Amphibians are cold-blooded vertebrates, like reptiles, but require a moist environment to survive. Amphibian fossils were first discovered 419 million years ago during the Devonian period. Amphibians are distinguished by their permeable skin, which they use for breathing, absorbing water, and protection through the generation of poison in their skin glands. Amphibians lay eggs, which then go through the process of metamorphosis: the eggs hatch into limbless larvae, which are water hosted creatures that swim, that then transform into limbed adults that live primarily on land and breathe air. An important ecological indicator, due to their especially restrictive habitat requirements, amphibians are the first to die off when their environment is disturbed; this is why over half of all frog species are facing extinction.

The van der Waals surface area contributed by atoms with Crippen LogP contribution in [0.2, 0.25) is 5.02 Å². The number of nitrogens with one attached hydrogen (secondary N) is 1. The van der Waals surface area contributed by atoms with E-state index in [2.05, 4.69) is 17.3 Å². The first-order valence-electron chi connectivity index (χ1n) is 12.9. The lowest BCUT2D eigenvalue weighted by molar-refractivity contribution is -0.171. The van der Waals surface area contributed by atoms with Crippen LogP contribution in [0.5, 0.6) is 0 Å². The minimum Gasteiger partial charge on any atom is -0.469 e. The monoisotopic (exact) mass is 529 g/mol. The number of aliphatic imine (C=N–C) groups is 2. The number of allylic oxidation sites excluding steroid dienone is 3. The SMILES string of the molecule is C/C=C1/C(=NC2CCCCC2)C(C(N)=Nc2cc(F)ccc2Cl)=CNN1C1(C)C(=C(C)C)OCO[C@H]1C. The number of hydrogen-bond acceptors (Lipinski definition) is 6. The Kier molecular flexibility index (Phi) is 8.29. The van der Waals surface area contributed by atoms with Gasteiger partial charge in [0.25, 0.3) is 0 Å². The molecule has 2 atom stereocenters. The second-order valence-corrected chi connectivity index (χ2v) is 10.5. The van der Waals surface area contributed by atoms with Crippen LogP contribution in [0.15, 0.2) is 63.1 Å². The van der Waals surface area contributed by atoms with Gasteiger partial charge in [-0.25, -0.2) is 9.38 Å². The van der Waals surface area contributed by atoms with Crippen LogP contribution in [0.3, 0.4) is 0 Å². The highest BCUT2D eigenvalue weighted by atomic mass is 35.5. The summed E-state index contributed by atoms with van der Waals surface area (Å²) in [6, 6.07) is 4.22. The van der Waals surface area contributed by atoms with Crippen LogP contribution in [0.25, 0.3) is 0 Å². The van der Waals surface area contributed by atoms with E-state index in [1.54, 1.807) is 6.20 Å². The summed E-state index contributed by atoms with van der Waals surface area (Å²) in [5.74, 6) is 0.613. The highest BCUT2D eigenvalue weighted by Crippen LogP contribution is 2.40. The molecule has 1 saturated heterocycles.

The difference between amphibians and reptiles is that reptiles are born with a set of lungs while amphibians are born with gills that help them breathe underwater and then grow lungs and legs later on. Also, reptiles have scales while in comparison amphibians have thin and smooth skin.
Generally, amphibians breathe through their lungs as well as their skin. The skin of amphibians has to stay wet so amphibians can absorb the oxygen to effectively secrete mucous to keep their skin moist. If the skin of amphibians gets too dry, they cannot breathe and will die.
The most common habitats for amphibians are meadows, springs, streams, rivers, lakes, ponds, bogs, and marshes. Amphibians can also be found in swamps, vernal ponds, and farmland. Amphibians have adapted to be able to live almost anywhere and exhibit it through characteristics in their body and behaviors.